If at all practicable, you should try to make the language of your call to action (CTA) coincide with the language that site visitors are using to search for your information. Take, for instance, the fact that you run a holistic medical practice. You have written a well-liked blog article on the permeability of the intestines, and you've designed a lead magnet to go along with it. Visitors to the website will have an easier time recognizing this word and, as a result, will be more likely to notice that it is relevant to the issue that they are now facing.
Although developing custom image CTAs is a time-consuming process, it is not something that is required of you for each and every blog article that you produce. Consequently, making this a standard procedure for your most popular blogs is a smart idea.
It is also a respectable idea to put text CTAs inside the content, especially if your article is exceptionally extensive. This is specially true if your post is intended to be read in its entirety. You shouldn't force your users to scroll all the way to the bottom of the page before giving them the ability to do an action on the page. Again, you should make an effort to fit your text CTAs as closely as feasible with the language of your consumers.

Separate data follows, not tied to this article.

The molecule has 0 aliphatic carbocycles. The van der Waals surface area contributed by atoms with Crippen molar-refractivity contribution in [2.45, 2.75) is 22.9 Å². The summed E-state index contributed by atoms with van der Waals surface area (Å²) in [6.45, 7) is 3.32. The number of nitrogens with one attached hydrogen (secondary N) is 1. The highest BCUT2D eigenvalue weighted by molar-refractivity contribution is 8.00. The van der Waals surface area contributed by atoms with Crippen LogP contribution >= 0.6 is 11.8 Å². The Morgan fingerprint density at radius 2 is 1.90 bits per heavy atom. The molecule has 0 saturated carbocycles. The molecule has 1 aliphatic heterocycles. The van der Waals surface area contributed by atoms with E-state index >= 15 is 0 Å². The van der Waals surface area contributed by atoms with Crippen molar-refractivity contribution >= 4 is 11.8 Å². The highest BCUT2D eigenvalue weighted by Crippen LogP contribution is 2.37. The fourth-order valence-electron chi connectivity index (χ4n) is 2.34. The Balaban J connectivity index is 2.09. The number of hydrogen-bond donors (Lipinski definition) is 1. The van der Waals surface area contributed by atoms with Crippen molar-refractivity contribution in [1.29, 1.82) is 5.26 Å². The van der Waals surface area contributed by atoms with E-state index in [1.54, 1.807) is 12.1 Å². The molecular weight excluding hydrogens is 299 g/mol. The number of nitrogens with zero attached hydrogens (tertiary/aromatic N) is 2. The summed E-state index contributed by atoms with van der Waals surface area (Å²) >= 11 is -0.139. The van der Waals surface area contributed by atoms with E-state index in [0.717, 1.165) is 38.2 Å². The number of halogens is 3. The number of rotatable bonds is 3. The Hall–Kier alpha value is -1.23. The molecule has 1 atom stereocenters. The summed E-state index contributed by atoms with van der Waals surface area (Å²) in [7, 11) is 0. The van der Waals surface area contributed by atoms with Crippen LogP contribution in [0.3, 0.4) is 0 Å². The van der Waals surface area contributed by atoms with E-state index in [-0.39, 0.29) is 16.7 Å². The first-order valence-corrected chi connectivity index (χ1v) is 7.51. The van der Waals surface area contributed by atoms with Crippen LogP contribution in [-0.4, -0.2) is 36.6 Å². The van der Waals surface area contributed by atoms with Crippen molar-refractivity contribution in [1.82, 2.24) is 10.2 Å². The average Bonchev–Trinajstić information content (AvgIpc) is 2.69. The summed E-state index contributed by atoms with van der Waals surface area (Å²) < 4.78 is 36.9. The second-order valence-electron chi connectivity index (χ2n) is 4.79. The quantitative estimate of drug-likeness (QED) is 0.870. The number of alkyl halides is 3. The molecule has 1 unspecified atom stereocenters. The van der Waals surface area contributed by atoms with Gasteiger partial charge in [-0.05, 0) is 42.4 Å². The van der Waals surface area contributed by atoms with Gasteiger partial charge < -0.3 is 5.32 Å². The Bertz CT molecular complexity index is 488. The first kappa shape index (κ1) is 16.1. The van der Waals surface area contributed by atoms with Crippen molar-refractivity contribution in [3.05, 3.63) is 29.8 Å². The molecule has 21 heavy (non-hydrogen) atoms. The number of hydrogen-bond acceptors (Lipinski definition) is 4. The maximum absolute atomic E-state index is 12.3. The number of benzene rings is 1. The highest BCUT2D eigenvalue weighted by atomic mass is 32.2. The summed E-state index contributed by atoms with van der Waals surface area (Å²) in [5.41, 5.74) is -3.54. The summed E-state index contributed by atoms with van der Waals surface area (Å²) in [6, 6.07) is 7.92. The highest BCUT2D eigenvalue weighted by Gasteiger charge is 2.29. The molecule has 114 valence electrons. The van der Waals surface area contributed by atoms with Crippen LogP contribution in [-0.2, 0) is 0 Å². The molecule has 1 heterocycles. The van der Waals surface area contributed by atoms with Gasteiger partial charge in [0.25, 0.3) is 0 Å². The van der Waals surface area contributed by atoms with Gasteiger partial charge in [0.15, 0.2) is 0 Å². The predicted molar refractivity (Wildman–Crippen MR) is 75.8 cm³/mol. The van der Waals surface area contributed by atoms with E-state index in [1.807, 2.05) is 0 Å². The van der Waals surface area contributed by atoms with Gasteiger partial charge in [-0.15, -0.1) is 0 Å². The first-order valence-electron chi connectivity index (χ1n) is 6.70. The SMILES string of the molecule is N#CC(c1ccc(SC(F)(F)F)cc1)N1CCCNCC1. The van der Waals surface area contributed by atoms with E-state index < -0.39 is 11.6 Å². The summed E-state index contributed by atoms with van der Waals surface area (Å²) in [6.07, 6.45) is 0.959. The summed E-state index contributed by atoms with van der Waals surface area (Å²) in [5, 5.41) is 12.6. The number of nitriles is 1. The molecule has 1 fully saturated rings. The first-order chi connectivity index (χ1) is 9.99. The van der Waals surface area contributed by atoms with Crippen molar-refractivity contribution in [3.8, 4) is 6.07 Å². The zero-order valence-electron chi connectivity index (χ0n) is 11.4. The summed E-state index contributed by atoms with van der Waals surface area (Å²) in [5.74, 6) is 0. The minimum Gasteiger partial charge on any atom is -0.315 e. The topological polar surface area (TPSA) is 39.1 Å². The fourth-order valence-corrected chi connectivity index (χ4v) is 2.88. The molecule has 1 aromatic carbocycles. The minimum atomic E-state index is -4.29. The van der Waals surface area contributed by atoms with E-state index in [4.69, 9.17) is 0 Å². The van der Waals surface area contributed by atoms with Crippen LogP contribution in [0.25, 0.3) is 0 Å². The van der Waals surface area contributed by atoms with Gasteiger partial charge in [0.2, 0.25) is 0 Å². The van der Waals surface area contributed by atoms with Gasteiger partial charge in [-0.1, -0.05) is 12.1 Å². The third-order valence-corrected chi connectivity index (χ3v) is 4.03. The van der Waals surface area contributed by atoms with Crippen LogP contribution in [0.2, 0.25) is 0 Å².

You could also think about providing a slide-in call to action that displays around halfway through the article. Again, make it simple for the user to complete the action. It goes without saying that you need to check to see that all of these calls to action (CTAs) work as they were meant to on mobile devices. It's probable that mobile devices make up more than half of the traffic to your website. If you're going to use picture calls to action (CTAs), you need to make sure they can be read on mobile devices. If it's essential, you should generate new photos specifically for usage on mobile. You don't want to lose potential leads because people on their phones couldn't see your call to action (CTA) or click on it.